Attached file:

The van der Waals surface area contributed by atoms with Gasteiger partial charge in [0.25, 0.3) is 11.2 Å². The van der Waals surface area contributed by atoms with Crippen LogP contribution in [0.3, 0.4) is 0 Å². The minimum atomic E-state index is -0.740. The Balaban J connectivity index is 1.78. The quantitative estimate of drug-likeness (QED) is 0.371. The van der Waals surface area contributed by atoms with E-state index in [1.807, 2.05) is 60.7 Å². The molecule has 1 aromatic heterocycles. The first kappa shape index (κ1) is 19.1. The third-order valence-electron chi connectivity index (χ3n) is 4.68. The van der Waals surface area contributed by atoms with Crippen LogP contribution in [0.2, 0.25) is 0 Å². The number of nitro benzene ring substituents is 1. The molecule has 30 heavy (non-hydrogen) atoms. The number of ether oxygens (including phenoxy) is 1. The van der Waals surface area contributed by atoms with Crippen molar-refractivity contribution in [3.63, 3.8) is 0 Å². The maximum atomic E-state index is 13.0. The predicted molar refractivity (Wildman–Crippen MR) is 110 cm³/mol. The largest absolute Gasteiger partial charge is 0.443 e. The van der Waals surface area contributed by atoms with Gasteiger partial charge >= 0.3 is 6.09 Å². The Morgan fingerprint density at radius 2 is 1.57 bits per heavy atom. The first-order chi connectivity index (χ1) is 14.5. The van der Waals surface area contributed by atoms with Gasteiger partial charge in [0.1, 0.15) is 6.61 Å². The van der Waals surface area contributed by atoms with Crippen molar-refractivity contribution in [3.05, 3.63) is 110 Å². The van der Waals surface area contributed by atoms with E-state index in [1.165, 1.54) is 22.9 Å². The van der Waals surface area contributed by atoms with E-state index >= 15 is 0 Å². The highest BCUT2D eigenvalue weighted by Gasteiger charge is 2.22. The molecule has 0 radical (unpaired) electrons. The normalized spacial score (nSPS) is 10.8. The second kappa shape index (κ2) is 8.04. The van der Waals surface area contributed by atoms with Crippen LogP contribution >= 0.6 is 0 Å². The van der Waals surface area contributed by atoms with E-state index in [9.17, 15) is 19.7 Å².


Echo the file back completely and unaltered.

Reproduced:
The van der Waals surface area contributed by atoms with Gasteiger partial charge in [0.25, 0.3) is 11.2 Å². The van der Waals surface area contributed by atoms with Crippen LogP contribution in [0.3, 0.4) is 0 Å². The minimum atomic E-state index is -0.740. The Balaban J connectivity index is 1.78. The quantitative estimate of drug-likeness (QED) is 0.371. The van der Waals surface area contributed by atoms with E-state index in [1.807, 2.05) is 60.7 Å². The molecule has 1 aromatic heterocycles. The first kappa shape index (κ1) is 19.1. The third-order valence-electron chi connectivity index (χ3n) is 4.68. The van der Waals surface area contributed by atoms with Crippen LogP contribution in [0.2, 0.25) is 0 Å². The number of nitro benzene ring substituents is 1. The molecule has 30 heavy (non-hydrogen) atoms. The number of ether oxygens (including phenoxy) is 1. The van der Waals surface area contributed by atoms with Crippen molar-refractivity contribution in [3.63, 3.8) is 0 Å². The maximum atomic E-state index is 13.0. The predicted molar refractivity (Wildman–Crippen MR) is 110 cm³/mol. The largest absolute Gasteiger partial charge is 0.443 e. The van der Waals surface area contributed by atoms with Gasteiger partial charge >= 0.3 is 6.09 Å². The Morgan fingerprint density at radius 2 is 1.57 bits per heavy atom. The first-order chi connectivity index (χ1) is 14.5. The van der Waals surface area contributed by atoms with Gasteiger partial charge in [0.1, 0.15) is 6.61 Å². The van der Waals surface area contributed by atoms with Crippen molar-refractivity contribution in [3.05, 3.63) is 110 Å². The van der Waals surface area contributed by atoms with E-state index in [1.165, 1.54) is 22.9 Å². The van der Waals surface area contributed by atoms with E-state index >= 15 is 0 Å². The highest BCUT2D eigenvalue weighted by Gasteiger charge is 2.22. The molecule has 0 radical (unpaired) electrons. The normalized spacial score (nSPS) is 10.8. The second kappa shape index (κ2) is 8.04. The van der Waals surface area contributed by atoms with Crippen LogP contribution >= 0.6 is 0 Å². The van der Waals surface area contributed by atoms with E-state index in [9.17, 15) is 19.7 Å².